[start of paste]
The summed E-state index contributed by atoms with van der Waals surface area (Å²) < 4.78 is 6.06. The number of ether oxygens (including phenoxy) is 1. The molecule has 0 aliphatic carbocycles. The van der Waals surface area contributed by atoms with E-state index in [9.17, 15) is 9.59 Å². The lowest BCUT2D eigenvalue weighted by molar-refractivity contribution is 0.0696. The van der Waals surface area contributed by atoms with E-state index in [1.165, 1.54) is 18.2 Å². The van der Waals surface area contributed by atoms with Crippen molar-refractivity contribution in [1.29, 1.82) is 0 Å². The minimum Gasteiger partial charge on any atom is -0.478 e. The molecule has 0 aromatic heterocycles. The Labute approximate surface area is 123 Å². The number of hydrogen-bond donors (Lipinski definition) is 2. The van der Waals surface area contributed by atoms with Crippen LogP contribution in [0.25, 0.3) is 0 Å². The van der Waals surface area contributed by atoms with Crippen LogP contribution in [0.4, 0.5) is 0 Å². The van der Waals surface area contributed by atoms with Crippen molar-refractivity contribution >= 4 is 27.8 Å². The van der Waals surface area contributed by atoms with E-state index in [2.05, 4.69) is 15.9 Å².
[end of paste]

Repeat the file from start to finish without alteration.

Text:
The summed E-state index contributed by atoms with van der Waals surface area (Å²) < 4.78 is 6.06. The number of ether oxygens (including phenoxy) is 1. The molecule has 0 aliphatic carbocycles. The van der Waals surface area contributed by atoms with E-state index in [9.17, 15) is 9.59 Å². The lowest BCUT2D eigenvalue weighted by molar-refractivity contribution is 0.0696. The van der Waals surface area contributed by atoms with E-state index in [1.165, 1.54) is 18.2 Å². The van der Waals surface area contributed by atoms with Crippen molar-refractivity contribution in [1.29, 1.82) is 0 Å². The minimum Gasteiger partial charge on any atom is -0.478 e. The molecule has 0 aromatic heterocycles. The Labute approximate surface area is 123 Å². The number of hydrogen-bond donors (Lipinski definition) is 2. The van der Waals surface area contributed by atoms with Crippen LogP contribution in [0.25, 0.3) is 0 Å². The van der Waals surface area contributed by atoms with Crippen LogP contribution in [0.4, 0.5) is 0 Å². The van der Waals surface area contributed by atoms with Crippen molar-refractivity contribution >= 4 is 27.8 Å². The van der Waals surface area contributed by atoms with E-state index in [2.05, 4.69) is 15.9 Å².